Fusion of Horizons and One Right Answer: H.-G. Gadamer and R. Dworkin about the truth and objectivity in interpretation

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Κατεύθυνση Φιλοσοφία του Δικαίου
Library of the School of Law
Deposit date:
Gkirmpas Asterios
Supervisors info:
Φίλιππος Βασιλόγιαννης, Αναπληρωτής Καθηγητής, Σχολή Νομικής, ΕΚΠΑ
Βασίλειος Βουτσάκης, Επίκουρος Καθηγητής, Σχολή Νομικής, ΕΚΠΑ
Original Title:
Σύντηξη των Οριζόντων και Μία Ορθή Απάντηση: Ο H.-G. Gadamer και ο R. Dworkin για την αλήθεια και την αντικειμενικότητα στην ερμηνεία
Translated title:
Fusion of Horizons and One Right Answer: H.-G. Gadamer and R. Dworkin about the truth and objectivity in interpretation
In this paper, I argue that the two different approaches on interpretation, articulated by H.-G. Gadamer and R. Dworkin, share a great similarity, but are divided by a main difference. Both philosophers think of the interpretive truth as a distinct kind of truth, compared to that arriving from scientific thought. Interpretive truth is being achieved in an argumentative manner. The “fusion of horizons” (Horizontverschmelzung) or the “one right answer” are being achieved by the best argument that solves the interpretive dialog. Moreover, both share the idea that the best argument is the most plausible one, and not the most certain, something that makes them come closer to the Aristotelian and depart from the Cartesian train of thought about method and the epistemological status of interpretive/practical judgements.
Their main difference, as I argue, concerns the matter of the objectivity of our interpretive judgements. Although both refuse the rigid distinction between the interpretive subject and its object – a remnant of the cartesian distinction between res cogitans and res extensa –, Gadamer believes that das Gegebene – the tradition as the object of hermeneutics – disposes a relative autonomy in relation to the interpretive subject, something that Dworkin, in his disagreement with S. Fish, strongly refuses. The reason of this dissent consists in Gadamer’s belief that reflexion is always dependent on the opinion of the Other. The fusion of the horizons requires always two persons, with one of them, the Other, leading the conversation. Au contraire, Dworkin believes that our conceptions can be – and must be – independent of the Other, articulated in the most coherent and authentically adhered web of the interpretive subject. I conclude that, interpreted this way, Gadamer’s position is vulnerable to the criticism of relativism, while Dworkin’s idea of interpretive truth makes that truth transcendental and inaccessible to our finite nature.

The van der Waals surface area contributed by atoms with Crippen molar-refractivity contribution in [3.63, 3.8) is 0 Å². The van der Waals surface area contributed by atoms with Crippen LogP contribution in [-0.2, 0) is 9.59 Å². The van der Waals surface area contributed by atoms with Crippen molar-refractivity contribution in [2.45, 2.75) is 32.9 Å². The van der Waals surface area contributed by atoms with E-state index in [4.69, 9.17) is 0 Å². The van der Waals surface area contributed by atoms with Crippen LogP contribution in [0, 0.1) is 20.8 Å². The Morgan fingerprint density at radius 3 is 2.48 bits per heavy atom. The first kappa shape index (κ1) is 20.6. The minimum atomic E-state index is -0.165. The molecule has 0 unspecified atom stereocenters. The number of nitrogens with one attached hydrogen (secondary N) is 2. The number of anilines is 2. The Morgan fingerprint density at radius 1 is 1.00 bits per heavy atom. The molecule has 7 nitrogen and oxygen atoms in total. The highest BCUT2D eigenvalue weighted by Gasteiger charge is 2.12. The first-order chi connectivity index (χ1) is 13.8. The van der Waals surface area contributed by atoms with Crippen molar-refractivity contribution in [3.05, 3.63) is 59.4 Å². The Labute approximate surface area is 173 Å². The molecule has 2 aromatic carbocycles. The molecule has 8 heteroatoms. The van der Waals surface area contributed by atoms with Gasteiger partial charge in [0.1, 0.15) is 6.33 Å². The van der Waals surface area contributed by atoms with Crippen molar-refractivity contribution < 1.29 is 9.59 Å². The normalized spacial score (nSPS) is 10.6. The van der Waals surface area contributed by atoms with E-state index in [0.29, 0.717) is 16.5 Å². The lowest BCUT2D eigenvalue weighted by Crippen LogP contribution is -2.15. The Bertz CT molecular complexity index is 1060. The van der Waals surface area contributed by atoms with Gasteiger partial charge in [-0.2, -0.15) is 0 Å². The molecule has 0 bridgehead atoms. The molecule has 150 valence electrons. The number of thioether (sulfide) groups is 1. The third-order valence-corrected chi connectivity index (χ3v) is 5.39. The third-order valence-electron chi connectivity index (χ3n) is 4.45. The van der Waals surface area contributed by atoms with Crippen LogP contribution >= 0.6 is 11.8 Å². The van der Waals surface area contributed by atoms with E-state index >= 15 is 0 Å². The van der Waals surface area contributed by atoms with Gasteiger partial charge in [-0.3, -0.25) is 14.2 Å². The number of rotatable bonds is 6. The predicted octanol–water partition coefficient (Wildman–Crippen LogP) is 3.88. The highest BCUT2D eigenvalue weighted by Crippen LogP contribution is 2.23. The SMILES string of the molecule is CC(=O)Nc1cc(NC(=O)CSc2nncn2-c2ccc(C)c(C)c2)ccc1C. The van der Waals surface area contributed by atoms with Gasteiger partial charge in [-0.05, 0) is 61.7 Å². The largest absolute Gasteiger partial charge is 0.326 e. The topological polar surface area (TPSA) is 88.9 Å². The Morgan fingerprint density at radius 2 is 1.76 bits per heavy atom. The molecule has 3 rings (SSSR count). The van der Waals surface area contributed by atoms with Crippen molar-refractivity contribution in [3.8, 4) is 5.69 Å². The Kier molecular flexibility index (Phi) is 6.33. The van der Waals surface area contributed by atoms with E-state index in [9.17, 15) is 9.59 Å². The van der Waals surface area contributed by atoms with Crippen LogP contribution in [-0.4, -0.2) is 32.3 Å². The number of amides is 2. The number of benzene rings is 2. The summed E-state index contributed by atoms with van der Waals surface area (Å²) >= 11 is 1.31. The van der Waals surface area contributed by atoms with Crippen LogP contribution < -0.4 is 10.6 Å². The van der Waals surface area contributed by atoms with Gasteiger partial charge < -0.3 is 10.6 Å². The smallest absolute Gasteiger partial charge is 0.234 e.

Main subject category:
Law and Legislation
Other subject categories:
Philosophy of Law
interpretation, Geisteswissenschaften, law as literature, hermeneutics (Hermeneutik), hermeneutic circle (hermeneutischer Zirkel), interpretive concepts, fusion of horizons (Horizontverschmelzung), one right answer, truth, objectivity
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